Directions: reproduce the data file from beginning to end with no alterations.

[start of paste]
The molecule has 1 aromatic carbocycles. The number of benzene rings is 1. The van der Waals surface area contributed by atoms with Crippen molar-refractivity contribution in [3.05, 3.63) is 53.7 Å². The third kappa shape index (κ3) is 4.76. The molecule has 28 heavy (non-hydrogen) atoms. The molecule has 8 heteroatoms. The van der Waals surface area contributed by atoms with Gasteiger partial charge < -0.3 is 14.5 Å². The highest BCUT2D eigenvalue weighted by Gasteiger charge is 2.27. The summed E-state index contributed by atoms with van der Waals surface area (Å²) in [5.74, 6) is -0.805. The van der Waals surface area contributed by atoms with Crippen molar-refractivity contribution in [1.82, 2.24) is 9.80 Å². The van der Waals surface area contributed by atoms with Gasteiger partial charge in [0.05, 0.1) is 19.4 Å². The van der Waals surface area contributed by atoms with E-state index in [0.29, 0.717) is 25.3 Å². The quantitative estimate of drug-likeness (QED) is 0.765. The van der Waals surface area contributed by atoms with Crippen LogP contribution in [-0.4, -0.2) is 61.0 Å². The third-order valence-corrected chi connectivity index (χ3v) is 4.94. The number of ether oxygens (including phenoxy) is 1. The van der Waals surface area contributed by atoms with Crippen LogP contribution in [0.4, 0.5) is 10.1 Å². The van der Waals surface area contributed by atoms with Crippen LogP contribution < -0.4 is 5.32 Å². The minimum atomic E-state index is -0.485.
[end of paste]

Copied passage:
The molecule has 1 aromatic carbocycles. The number of benzene rings is 1. The van der Waals surface area contributed by atoms with Crippen molar-refractivity contribution in [3.05, 3.63) is 53.7 Å². The third kappa shape index (κ3) is 4.76. The molecule has 28 heavy (non-hydrogen) atoms. The molecule has 8 heteroatoms. The van der Waals surface area contributed by atoms with Gasteiger partial charge < -0.3 is 14.5 Å². The highest BCUT2D eigenvalue weighted by Gasteiger charge is 2.27. The summed E-state index contributed by atoms with van der Waals surface area (Å²) in [5.74, 6) is -0.805. The van der Waals surface area contributed by atoms with Crippen molar-refractivity contribution in [1.82, 2.24) is 9.80 Å². The van der Waals surface area contributed by atoms with Gasteiger partial charge in [0.05, 0.1) is 19.4 Å². The van der Waals surface area contributed by atoms with E-state index in [0.29, 0.717) is 25.3 Å². The quantitative estimate of drug-likeness (QED) is 0.765. The van der Waals surface area contributed by atoms with Crippen LogP contribution in [-0.4, -0.2) is 61.0 Å². The third-order valence-corrected chi connectivity index (χ3v) is 4.94. The number of ether oxygens (including phenoxy) is 1. The van der Waals surface area contributed by atoms with Crippen LogP contribution in [0.4, 0.5) is 10.1 Å². The van der Waals surface area contributed by atoms with Crippen LogP contribution < -0.4 is 5.32 Å². The minimum atomic E-state index is -0.485.